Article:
Post Market Clinical Follow up, what is this and what do I need to do?
Over the last few years there has been an increasing focus from medical device regulators on demonstrating continuing performance and safety of products after their initial product approval. Particularly in the European Union and following the EU MDR 2017/745 regulations, there is a concept of ‘Post Market Clinical Follow Up’ (PMCF) which is introduced as a general obligation for all manufacturers to perform, as part of the post market surveillance of the products they manufacture.
As a medical device quality and regulatory consultancy, we often see that manufacturers being assessed for EU MDR compliance come to us after receiving non-conformities from their EU Notified Body, requiring them to perform additional Post Market Clinical Follow Up in order to achieve their initial EU MDR certification.
The regulation defines Post Market Clinical Follow Up as a process which proactively collects and evaluates clinical data from the clinical use of a device, with the defined aim of:
- Confirming the safety and performance throughout the expected lifetime of the device
- Ensuring the continued acceptability of identified risks and of detecting emerging risks on the basis of factual evidence.
When looking at putting in place a Post Market Clinical Follow Up process for your devices, first consider the existing level of clinical evidence for a device – that is whether there is already a good level of published and analysed clinical data from completed clinical investigations, case studies and other safety data available from existing pre-market product testing and post market surveillance activities for the product. This existing data will usually be summarised in the Clinical Evaluation Report for the device.
To meet the PMCF expectations of EU regulators, we then look to what activities could be performed and considered, which can be categorised into general activities and more bespoke activities.
General activities are often less scientific or robust methods of performing PMCF, but are more cost effective for the manufacturer to perform, such as:
- Screening of scientific literature databases.
- Interviews or surveys with clinicians or patients using the product, to gather information on clinical experience, safety and performance on use of the product.
- Case studies and other reports demonstrating the device intervention and its outcome for the patients.
More bespoke activities often provide more robust, better quality clinical data, but are generally more costly activities so are usually targeted and prioritised to higher risk products, or products with less existing clinical data, such as:
- Manufacturer initiated post market clinical investigations and studies.
- Investigator initiated investigations, where a clinician or other party outside of the manufacturer initiates their own study on a device.
- Assessing information from company, national or international registries, which usually identify patients, interventions and outcomes and complications or side effects for specific product types, such as implants.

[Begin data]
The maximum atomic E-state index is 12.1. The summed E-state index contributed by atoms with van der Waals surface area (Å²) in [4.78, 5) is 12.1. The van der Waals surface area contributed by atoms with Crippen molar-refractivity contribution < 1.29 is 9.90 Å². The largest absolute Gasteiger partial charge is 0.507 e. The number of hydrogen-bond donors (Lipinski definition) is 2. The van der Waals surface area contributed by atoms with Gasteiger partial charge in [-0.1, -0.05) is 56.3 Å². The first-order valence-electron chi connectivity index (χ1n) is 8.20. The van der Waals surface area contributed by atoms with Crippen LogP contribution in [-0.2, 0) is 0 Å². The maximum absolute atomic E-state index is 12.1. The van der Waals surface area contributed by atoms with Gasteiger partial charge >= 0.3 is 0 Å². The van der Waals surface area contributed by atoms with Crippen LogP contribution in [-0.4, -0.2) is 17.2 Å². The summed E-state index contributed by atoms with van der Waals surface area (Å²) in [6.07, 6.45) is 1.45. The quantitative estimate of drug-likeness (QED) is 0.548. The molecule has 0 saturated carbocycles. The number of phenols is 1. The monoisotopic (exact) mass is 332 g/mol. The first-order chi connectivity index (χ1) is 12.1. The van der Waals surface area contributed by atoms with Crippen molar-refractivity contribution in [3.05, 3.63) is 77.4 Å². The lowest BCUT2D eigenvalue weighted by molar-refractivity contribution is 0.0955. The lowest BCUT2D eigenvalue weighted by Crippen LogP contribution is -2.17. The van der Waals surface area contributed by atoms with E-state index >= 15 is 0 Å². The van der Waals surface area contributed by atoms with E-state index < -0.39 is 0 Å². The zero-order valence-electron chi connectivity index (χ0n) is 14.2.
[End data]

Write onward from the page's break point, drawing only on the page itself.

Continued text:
There are certain circumstances where bespoke Post Market Clinical Follow up activities can be justified as not being required, however this is a more difficult route to follow under EU MDR than historic regulatory systems and is typically appropriate only for low risk medical devices which have a known and demonstratable history of safe use, alongside a robust post market surveillance procedure and the general PMCF activities outlined above.
For each medical device or family of products, the chosen PMCF activities and methods for evaluating and reporting on the data are documented in a specific PCMF plan, which forms part of the device Post Market Surveillance plan. More detailed protocols may also be required to demonstrate how data will be specifically collected, analysed and evaluated.
When evaluating data gathered from PMCF the key principle to consider is the scientific and data analysis methodology used, to ensure it is systematic and fair taking into account both positive and negative information. As part of the data analysis, assess the new data to determine if the information demonstrates continuing safety and performance of the device, for example:
- If there are new or changed risk types or unexpected side effects to consider.
- If there are issues with misuse of the device, user errors, or common use outside of the approved indications and intended use.
- If there are any device safety, performance or user concerns identified which require further monitoring or action.
The results of the PMCF activity need to be documented, usually as part of a device specific post market clinical follow up report, a section of the post market surveillance report or, as part of an update to the clinical evaluation report for the product.
If you need help in understanding the expectations of EU regulators on post market clinical follow up for your product, or want support in implementation or completion of post market clinical follow up activities for your products get in touch with IMed Consultancy and write to us at firstname.lastname@example.org